If it's free, there's a catch, right? That's certainly been the experience of US businesses who signed up for Microsoft's Office Live beta program. Office Live — which, in spite of its name, isn't an online version of Microsoft Office but simply a small business domain hosting and website package — came out of beta in the US on November 15th last year. The new release added a number of new features, as well as setting prices for premium versions that have been free during the beta.
The catch is that everyone who signed up during the beta program is still waiting for their account to be upgraded to the new version, with no firm date yet set for the upgrade. According to ipwalk's independent figures, this affects almost 190,000 accounts that signed up for Office Live domains by mid-November.
Here's a message posted to the Office Live community site on Nov 30th by Microsoft's Filiberto Selvas that revealed their limbo status:
"As most of you know on November 15 2006 we launched a new version of Office Live; however launching and migrating existing users to the new version are two different things. As we got going with migration (using test accounts) we found that we needed further tweaks and testing on the process. We anticipate moving customer accounts over to the new release of Office Live in the late January - early February time frame. Once we begin, we plan on moving Office Live Beta customer accounts over in batches, a process which could take a few months.
"I wish we could do it faster; but we want to make sure it works well. If we can accelerate the process we will, I will keep you updated."
Adding insult to injury, certain features in the beta version have been disabled until the transition takes place, including backup/restore and Frontpage editing. More detail here.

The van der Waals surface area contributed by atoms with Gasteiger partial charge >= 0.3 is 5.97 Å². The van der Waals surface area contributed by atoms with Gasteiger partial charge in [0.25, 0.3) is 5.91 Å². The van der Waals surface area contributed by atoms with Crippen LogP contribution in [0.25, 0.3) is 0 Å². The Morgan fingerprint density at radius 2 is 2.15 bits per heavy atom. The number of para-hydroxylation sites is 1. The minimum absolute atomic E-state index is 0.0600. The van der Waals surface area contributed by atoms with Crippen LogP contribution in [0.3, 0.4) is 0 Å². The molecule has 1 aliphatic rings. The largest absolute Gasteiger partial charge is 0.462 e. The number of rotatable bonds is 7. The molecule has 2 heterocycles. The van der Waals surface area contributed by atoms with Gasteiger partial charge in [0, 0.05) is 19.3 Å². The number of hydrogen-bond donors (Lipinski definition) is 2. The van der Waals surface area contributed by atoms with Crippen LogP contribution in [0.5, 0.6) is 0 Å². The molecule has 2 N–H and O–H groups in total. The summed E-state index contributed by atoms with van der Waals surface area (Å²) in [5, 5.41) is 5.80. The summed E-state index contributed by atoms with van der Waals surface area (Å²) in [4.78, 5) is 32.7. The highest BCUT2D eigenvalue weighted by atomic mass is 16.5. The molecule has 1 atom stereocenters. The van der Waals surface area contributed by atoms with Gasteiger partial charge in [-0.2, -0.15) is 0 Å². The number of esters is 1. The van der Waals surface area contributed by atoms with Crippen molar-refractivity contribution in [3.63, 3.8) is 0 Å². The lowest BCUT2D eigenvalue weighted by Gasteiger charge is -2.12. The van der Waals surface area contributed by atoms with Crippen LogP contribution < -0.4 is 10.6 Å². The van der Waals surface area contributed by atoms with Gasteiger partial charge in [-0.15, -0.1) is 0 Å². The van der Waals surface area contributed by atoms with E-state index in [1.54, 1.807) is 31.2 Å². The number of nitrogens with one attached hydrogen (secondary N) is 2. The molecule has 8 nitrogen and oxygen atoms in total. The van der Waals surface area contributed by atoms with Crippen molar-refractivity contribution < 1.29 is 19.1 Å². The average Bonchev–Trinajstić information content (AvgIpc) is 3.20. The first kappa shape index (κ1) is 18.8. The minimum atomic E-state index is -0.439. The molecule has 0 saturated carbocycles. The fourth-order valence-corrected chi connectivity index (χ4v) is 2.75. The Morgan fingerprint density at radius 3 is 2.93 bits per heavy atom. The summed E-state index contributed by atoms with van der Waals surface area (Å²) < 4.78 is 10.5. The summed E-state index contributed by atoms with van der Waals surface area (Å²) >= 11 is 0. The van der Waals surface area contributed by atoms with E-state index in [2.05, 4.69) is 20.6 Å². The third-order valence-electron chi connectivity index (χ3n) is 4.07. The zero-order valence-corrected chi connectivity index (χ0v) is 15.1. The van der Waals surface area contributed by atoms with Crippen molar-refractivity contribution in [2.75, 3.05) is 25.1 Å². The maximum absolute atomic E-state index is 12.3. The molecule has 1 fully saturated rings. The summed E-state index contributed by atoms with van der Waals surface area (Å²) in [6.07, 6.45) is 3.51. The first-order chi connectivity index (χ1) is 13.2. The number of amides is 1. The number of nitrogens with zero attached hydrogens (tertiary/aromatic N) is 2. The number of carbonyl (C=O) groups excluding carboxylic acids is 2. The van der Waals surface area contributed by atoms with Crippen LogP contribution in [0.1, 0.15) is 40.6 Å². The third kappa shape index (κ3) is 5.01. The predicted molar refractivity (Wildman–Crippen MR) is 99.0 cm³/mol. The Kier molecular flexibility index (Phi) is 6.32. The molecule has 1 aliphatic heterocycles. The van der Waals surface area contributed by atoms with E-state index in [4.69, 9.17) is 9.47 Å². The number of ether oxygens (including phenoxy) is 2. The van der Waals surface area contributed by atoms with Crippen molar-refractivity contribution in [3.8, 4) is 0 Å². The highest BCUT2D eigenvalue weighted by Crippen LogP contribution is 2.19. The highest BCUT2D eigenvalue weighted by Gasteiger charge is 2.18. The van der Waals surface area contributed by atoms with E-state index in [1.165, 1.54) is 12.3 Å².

What's especially galling is that users can't simply sign up for the new version without losing their existing domains. In order to prevent abuse of the free domain registration and hosting offer, Office Live is strictly limited to one account per credit card, and one domain per account. It's not even possible to free up the domain by canceling the beta account. Office Live still treats it as taken. Hence the assorted squeals of frustration posted to the Office Live community board over the past few weeks:
"Hey Office Live team, How would you like to be in limbo in your job or project for two months. The solution is as I suggested - 'opt-out'. Allow us to opt-out of auto conversion ... So, take the time now and fix that so we can move forward. The issue will not go away!!!"
"It would be polite to know how the migration is coming along. What is fixed what they are working on? Not just end of January beginning of February."
"For business operation, this kind of uncertainty is almost not acceptable. Can we start a new account using released version and forget about beta version? If migration all beta user website is so painful, can all beta user be accepted to have same domain name in the new version instead of sitting in the trap of beta version?"
This awkward transition process for beta users isn't a good sign of the future prospects for Office Live, which after all is supposed to be the flagship small business offering of Microsoft's Live initiative. Equally telling is that there haven't been more complaints, suggesting that the majority of Office Live subscribers are not that bothered either way — hardly a resounding endorsement of their enthusiasm for the service. If Office Live is going to make an impact in the market, then it'll have to generate passion among users, rather than indifference.
Meanwhile, a number of webmasters who've been advertising on MSN Live Search using Microsoft's new adCenter service have been dismayed to discover they're being automatically migrated onto the beta program for adCenter's Content Ads pilot. This will mean their contextual ads will automatically start running on various Microsoft content sites, and although it's possible to opt out, this can only be done by manually deselecting the option for individual campaigns — most advertisers have dozens and many have hundreds, making this a laborious and time-consuming unwanted task.
Taken together, these episodes demonstrate that Microsoft is making its moves into on-demand services with the usual arrogant mindset associated with conventional software vendors. Instead of thinking through what's best for customers and implementing its services accordingly, Microsoft is putting its own development priorities and the needs of the technology first. I've described the move to on-demand services as a journey of discovery for software vendors. Microsoft is still taking its first faltering steps. The company has a whole lot more to learn before it will be able to execute competitively against its on-demand rivals.